With your help, I believe that oath was satisfied. I’m humbled by the sense of exploration, new and old friendships, and willingness to grapple with where we are at in 2019. I hope Refactor Camp 2019 may be as pivotal and remarkable for others as Refactor Camp 2015 was for me.

To most of you who read this blog, it is primarily something like a magazine, a source of reading material from a handful of writers, and a maze of connected ideas within which it is easy, and hopefully fun, to get lost. But to Darren’s point — there’s more.

The ideas that are published here have deep, living roots in subterranean conversations that have been going on continuously over nearly a decade in various places.

Beneath the small maze that is ribbonfarm, there is a very big maze out on the open internet. Refactor Camp has, over the years, been the connection between the two.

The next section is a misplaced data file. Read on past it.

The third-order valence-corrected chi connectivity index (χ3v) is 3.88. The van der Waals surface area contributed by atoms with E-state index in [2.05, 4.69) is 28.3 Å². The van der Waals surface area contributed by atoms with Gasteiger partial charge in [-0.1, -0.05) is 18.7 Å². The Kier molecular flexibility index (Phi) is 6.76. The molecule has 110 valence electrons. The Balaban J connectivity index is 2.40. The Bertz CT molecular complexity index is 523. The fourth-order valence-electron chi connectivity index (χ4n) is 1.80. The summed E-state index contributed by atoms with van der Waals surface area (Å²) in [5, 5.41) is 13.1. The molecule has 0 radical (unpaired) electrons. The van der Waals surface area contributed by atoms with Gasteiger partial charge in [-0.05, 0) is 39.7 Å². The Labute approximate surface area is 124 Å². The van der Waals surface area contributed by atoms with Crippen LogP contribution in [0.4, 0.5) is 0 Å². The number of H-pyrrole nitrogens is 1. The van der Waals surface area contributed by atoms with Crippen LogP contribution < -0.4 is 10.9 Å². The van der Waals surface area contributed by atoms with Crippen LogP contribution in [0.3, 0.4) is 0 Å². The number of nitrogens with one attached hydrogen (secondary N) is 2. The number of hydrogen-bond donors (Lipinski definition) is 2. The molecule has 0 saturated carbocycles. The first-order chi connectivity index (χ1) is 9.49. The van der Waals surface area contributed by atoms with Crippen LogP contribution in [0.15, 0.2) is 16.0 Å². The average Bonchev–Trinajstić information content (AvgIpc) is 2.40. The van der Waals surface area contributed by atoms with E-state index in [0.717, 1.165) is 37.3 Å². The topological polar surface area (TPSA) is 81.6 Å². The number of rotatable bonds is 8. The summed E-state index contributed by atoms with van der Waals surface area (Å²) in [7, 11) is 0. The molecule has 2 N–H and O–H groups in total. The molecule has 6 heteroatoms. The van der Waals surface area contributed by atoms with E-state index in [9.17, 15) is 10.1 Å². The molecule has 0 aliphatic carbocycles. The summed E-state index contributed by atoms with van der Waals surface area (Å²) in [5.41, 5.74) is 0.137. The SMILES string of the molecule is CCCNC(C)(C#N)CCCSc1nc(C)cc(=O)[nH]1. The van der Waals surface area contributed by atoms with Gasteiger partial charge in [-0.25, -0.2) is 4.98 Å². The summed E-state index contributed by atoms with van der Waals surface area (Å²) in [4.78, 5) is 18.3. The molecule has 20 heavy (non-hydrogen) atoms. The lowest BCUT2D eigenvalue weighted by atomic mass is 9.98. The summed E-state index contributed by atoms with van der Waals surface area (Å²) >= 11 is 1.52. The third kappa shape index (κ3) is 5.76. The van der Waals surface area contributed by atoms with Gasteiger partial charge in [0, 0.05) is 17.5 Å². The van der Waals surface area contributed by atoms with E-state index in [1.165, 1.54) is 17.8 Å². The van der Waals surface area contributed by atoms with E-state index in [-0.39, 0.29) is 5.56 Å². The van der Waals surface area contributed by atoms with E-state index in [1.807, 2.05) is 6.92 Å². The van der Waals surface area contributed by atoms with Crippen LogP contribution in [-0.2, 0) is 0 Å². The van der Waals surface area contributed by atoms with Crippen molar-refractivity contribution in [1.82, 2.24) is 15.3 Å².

The metaphor of the fungal internet came up a few times over the weekend, and that’s exactly right. The individual writers, and their works that you read here, are like the visible mushroom bits you can see above the surface. Underneath, there is a whole network of connected idea flows and signaling pathways on the very edges of subcultural evolution. It flows through Twitter and Facebook. It flows through various DM conversations. It flows through personal coffee meetups.

It’s a whole, entangled, timey-wimey mishmash of entangled ideas, constantly changing shape, continuously creating and destroying reality around our collective minds, and it is a very exciting headspace to be part of.

Refactor Camp has been a part of that broader scenius over the last 7 years, so I want to say a little more about that.

Airports Over Communities